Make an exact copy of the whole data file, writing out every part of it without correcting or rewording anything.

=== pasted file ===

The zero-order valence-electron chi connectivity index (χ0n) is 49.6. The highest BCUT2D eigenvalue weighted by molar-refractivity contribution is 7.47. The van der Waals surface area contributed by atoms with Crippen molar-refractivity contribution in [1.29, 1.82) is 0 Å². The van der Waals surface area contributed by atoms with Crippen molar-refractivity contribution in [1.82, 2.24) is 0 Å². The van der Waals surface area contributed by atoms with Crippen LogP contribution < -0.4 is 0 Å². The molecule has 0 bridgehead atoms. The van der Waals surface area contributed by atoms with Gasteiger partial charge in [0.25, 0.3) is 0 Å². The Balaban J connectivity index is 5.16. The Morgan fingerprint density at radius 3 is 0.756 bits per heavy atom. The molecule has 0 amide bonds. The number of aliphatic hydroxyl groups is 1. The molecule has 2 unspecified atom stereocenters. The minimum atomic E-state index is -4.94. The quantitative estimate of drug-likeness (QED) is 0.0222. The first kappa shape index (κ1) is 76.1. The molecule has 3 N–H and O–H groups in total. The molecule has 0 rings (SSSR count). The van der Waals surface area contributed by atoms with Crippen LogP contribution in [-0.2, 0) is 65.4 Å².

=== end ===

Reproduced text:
The zero-order valence-electron chi connectivity index (χ0n) is 49.6. The highest BCUT2D eigenvalue weighted by molar-refractivity contribution is 7.47. The van der Waals surface area contributed by atoms with Crippen molar-refractivity contribution in [1.29, 1.82) is 0 Å². The van der Waals surface area contributed by atoms with Crippen molar-refractivity contribution in [1.82, 2.24) is 0 Å². The van der Waals surface area contributed by atoms with Crippen LogP contribution < -0.4 is 0 Å². The molecule has 0 bridgehead atoms. The van der Waals surface area contributed by atoms with Gasteiger partial charge in [0.25, 0.3) is 0 Å². The Balaban J connectivity index is 5.16. The Morgan fingerprint density at radius 3 is 0.756 bits per heavy atom. The molecule has 0 amide bonds. The number of aliphatic hydroxyl groups is 1. The molecule has 2 unspecified atom stereocenters. The minimum atomic E-state index is -4.94. The quantitative estimate of drug-likeness (QED) is 0.0222. The first kappa shape index (κ1) is 76.1. The molecule has 3 N–H and O–H groups in total. The molecule has 0 rings (SSSR count). The van der Waals surface area contributed by atoms with Crippen LogP contribution in [-0.2, 0) is 65.4 Å².